a story by Matt Gallagher

Part 1  2  3  4  5
Part 1

“Dad, can I have a pet?” asked Billy.

“No,” said Dad matter-of-factly.

“How come?” Billy was thorough in his interrogation.

“You’re not old enough to take care of a pet,” Dad quipped, without so much as a tip of his newspaper so he could look his son in the eye.

“What if it’s a dog? Can I have a dog?” Billy pressed on.

“Maybe next year, Bill.” Dad always called Billy “Bill,” but Mom always used the affectionate “Billy.”

“What if a stray dog followed me home tomorrow?” continued Billy.

“Then we’d have to look for the dog’s owner so we could return it.” Dad was very matter-of-fact.

“What if we couldn’t find the owner of the dog that followed me home?”

“In that case, we’d have to see.” One thing about Dad, he could be reasonable.

“Okay,” said Billy, satisfied with the exchange.  He walked to the double doors that separated Dad’s study from the hallway, then turned back.  The corner of Dad’s newspaper flickered a bit, but Dad didn’t look to see if his son was still there. Billy went upstairs to get ready for bed.

Part 2  Back to top

The next day, as dusk approached, Billy found himself walking next to the Sunny Acres Memorial Garden on his way home from soccer practice. He didn’t mind walking passed the cemetery. It was peaceful, and the sturdy metal fence that bordered the grounds was covered by ivy.

Over his head, a large moth fluttered its wings.  But it wasn’t a moth! It was a big black bat! It flittered and fluttered and circled around Billy's head. Billy tried to dive under a hedge to hide, but the big black bat followed, flip-flap-flap. Flip-flap-flap, it got closer to Billy’s tousled brown hair, then somersaulted away in into the darkening sky. Billy ran all the way home, and flip-flap-flap all the way, the big black bat raced after him.


Billy’s chest heaved as he leaned against the kitchen door and panted from all that running. There was no way the big black bat could get through the door.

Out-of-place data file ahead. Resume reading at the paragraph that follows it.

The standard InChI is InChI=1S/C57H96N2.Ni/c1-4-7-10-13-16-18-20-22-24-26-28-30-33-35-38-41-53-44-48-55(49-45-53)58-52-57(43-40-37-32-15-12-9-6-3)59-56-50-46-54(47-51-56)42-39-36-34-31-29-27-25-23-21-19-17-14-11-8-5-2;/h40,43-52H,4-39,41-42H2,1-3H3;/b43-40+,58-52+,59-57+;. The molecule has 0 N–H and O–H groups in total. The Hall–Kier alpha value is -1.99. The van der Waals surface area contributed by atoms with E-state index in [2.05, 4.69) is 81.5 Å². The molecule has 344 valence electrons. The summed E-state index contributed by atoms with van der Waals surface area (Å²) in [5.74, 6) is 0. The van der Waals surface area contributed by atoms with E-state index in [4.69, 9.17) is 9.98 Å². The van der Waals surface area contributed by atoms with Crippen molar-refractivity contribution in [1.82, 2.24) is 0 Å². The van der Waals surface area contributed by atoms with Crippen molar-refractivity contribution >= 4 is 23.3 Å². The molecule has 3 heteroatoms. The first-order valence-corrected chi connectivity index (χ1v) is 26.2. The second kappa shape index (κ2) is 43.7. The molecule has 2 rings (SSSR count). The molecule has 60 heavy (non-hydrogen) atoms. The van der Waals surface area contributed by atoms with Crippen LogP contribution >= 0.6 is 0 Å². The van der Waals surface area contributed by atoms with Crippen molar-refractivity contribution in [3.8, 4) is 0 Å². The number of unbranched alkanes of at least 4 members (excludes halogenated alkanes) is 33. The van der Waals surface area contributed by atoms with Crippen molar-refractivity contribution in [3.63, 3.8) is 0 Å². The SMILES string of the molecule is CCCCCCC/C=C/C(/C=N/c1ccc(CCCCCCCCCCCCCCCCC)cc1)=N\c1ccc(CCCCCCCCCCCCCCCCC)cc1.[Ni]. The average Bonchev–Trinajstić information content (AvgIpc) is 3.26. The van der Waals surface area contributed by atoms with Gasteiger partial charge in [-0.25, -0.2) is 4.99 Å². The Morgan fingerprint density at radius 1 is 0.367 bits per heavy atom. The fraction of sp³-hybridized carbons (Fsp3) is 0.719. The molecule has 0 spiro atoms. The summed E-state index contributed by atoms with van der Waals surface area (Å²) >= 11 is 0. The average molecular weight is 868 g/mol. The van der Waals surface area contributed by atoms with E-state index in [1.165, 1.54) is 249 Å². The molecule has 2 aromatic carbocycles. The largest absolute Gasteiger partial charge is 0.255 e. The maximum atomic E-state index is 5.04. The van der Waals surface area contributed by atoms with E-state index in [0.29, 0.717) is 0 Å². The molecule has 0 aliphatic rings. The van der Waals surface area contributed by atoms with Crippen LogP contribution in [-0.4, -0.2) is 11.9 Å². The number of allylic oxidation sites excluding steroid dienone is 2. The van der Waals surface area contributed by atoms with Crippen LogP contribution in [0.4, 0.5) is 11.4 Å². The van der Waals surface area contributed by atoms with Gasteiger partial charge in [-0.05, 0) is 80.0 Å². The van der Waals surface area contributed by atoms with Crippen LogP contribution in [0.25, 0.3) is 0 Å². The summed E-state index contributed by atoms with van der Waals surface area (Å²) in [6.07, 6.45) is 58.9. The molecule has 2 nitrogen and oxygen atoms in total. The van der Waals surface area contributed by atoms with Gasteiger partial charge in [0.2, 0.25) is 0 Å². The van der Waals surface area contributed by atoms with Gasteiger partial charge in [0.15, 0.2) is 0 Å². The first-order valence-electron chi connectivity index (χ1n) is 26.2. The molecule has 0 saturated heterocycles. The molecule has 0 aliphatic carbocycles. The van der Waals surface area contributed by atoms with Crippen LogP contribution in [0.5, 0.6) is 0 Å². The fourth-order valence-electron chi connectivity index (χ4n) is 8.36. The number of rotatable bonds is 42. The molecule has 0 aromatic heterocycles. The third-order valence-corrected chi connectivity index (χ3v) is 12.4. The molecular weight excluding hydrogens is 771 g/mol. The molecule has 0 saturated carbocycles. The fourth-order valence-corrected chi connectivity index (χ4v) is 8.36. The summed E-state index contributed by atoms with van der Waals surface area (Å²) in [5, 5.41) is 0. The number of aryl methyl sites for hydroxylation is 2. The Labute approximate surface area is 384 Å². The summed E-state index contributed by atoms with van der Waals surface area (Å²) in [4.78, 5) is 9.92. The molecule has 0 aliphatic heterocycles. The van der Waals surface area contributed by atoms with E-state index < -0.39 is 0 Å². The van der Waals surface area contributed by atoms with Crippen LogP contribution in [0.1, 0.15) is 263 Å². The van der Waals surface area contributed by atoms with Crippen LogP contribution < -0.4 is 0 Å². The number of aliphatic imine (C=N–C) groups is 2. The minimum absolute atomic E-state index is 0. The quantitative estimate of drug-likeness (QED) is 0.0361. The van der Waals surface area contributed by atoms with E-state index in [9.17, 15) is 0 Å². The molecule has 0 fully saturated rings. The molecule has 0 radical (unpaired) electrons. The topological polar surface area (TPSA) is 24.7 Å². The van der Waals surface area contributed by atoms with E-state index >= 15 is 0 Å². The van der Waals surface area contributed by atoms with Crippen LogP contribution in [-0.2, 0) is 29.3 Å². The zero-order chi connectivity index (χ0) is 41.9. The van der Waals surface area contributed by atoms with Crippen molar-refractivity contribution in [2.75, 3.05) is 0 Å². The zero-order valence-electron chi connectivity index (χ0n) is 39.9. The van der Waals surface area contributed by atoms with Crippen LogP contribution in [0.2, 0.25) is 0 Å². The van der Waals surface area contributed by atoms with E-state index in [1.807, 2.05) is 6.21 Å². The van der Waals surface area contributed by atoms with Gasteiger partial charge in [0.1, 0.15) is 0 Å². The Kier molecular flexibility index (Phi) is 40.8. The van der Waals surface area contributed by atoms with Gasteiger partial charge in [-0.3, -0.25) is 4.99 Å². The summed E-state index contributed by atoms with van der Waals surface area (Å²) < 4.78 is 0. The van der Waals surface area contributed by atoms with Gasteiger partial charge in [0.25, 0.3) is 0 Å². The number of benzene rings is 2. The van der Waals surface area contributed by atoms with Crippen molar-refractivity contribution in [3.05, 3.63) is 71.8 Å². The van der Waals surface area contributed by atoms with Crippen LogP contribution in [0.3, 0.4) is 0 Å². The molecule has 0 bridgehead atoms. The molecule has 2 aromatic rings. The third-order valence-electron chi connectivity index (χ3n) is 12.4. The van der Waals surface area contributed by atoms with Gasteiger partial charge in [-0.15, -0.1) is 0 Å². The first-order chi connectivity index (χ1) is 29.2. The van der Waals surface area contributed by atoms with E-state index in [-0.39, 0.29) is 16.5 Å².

It sure was easy for that devilish dive-bomber to get into the house from the open window over the sink! The big black bat showed off by making three loops around Billy's head, then fluttered right to his shoulder and landed, nuzzling Billy’s cheek with its nose. That tickled. Billy figured there was no way to get rid of the big black bat, so he started to tiptoe toward the stairs that led to his room. The large double doors of Dad’s study were wide open, but Billy figured Dad wouldn’t notice him, as usual. Still, he stepped very carefully, quietly, and quickly past the entrance to Dad’s study.

“Ahem.” Whenever Dad cleared his throat, it meant something important.

Billy stepped a little more quietly, and a little more quickly past the doorway.

“Bill,” uttered Dad.

“Yes, Dad?” Billy closed his eyes, hoping that would help.

“You have a large flying rodent on your shoulder.”

Before his brain could command him to keep quiet, Billy blurted out, "It's not a rodent, it's a bat." He opened one eye and spoke very fast. “He followed me home-He’s really nice -Can I keep him?”

Dad put down his newspaper. “We talked about this. No pets until you are older. Now get rid of that bat before it scares your mother.”

“But Dad... he followed me--”

“Take that flying rodent back to where you found it. Now.”

Billy looked at the bat on his shoulder. 
“Bats aren’t rodents...” Billy said in a very hushed voice.

The bat just smiled and licked Billy’s ear. Billy sulked, turned around, and walked out the front door toward the cemetery.

At the gate of the cemetery, Billy picked up the bat and looked into its eyes. “I don’t think Mom would be scared of you,” he said. “But Dad says I can’t keep you.” He held it at arm’s length, and looked to the side as the bat flap-flap-fluttered away, disappearing into the inky night.

Part 3  
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The next afternoon, Billy walked through the field next to the O’Connell place on his way home from school. It was warm and sunny, and he swung his backpack around like it was a hammer.

As he trundled along, the grass of the field next to him parted this way and that. Billy looked at the grass being pushed and knelt down to investigate. Slender stripes of red and white and black split the green of the field as a king snake wended its way toward Billy.

Billy knew the difference between king snakes and venomous coral snakes. King snakes were good snakes, didn’t bite, and ate rattlers.
Billy looked at the large snake for a while, said hello, then good-bye, and went on his way back home.

Behind him, the grass continued to part this way and that.

At home, Billy pushed open the kitchen door triumphantly. “I’m home!” he shouted. But there was no answer.

He was just about to slam the door shut when he turned around and looked at the large, slender, striped body edging up the steps of the back porch. Billy politely held the door open as the king snake slithered onto the linoleum of the kitchen floor. “Wow,” he thought, “if we had a king snake, we’d never have to worry about rattlers biting us in ours leep.” He thought of the old up-turned milk crate in the garage that he could turn into a house for Ray. He’d already decided to call the king snake “Ray.”

Billy held out his arm and Ray coiled himself around it,allowing the boy to pick him up. Billy carried Ray into the garage.